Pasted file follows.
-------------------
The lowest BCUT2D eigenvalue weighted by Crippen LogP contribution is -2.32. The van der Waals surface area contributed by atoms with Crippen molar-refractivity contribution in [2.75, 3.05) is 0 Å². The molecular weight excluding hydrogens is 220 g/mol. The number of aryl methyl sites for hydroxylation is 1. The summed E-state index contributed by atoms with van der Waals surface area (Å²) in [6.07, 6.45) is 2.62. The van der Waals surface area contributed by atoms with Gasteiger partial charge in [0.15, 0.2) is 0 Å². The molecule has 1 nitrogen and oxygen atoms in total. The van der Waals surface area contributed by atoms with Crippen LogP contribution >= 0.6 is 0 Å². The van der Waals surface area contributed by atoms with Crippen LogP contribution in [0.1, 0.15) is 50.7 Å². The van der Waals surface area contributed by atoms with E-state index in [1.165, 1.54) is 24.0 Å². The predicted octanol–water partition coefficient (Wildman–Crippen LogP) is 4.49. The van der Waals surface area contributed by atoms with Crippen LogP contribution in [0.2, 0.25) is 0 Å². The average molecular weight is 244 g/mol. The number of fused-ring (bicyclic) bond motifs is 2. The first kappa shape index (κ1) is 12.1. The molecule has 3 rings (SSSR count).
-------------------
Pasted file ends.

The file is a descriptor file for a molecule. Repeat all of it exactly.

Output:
The lowest BCUT2D eigenvalue weighted by Crippen LogP contribution is -2.32. The van der Waals surface area contributed by atoms with Crippen molar-refractivity contribution in [2.75, 3.05) is 0 Å². The molecular weight excluding hydrogens is 220 g/mol. The number of aryl methyl sites for hydroxylation is 1. The summed E-state index contributed by atoms with van der Waals surface area (Å²) in [6.07, 6.45) is 2.62. The van der Waals surface area contributed by atoms with Gasteiger partial charge in [0.15, 0.2) is 0 Å². The molecule has 1 nitrogen and oxygen atoms in total. The van der Waals surface area contributed by atoms with Crippen LogP contribution >= 0.6 is 0 Å². The van der Waals surface area contributed by atoms with Crippen LogP contribution in [0.1, 0.15) is 50.7 Å². The van der Waals surface area contributed by atoms with E-state index in [1.165, 1.54) is 24.0 Å². The predicted octanol–water partition coefficient (Wildman–Crippen LogP) is 4.49. The van der Waals surface area contributed by atoms with Crippen LogP contribution in [0.2, 0.25) is 0 Å². The average molecular weight is 244 g/mol. The number of fused-ring (bicyclic) bond motifs is 2. The first kappa shape index (κ1) is 12.1. The molecule has 3 rings (SSSR count).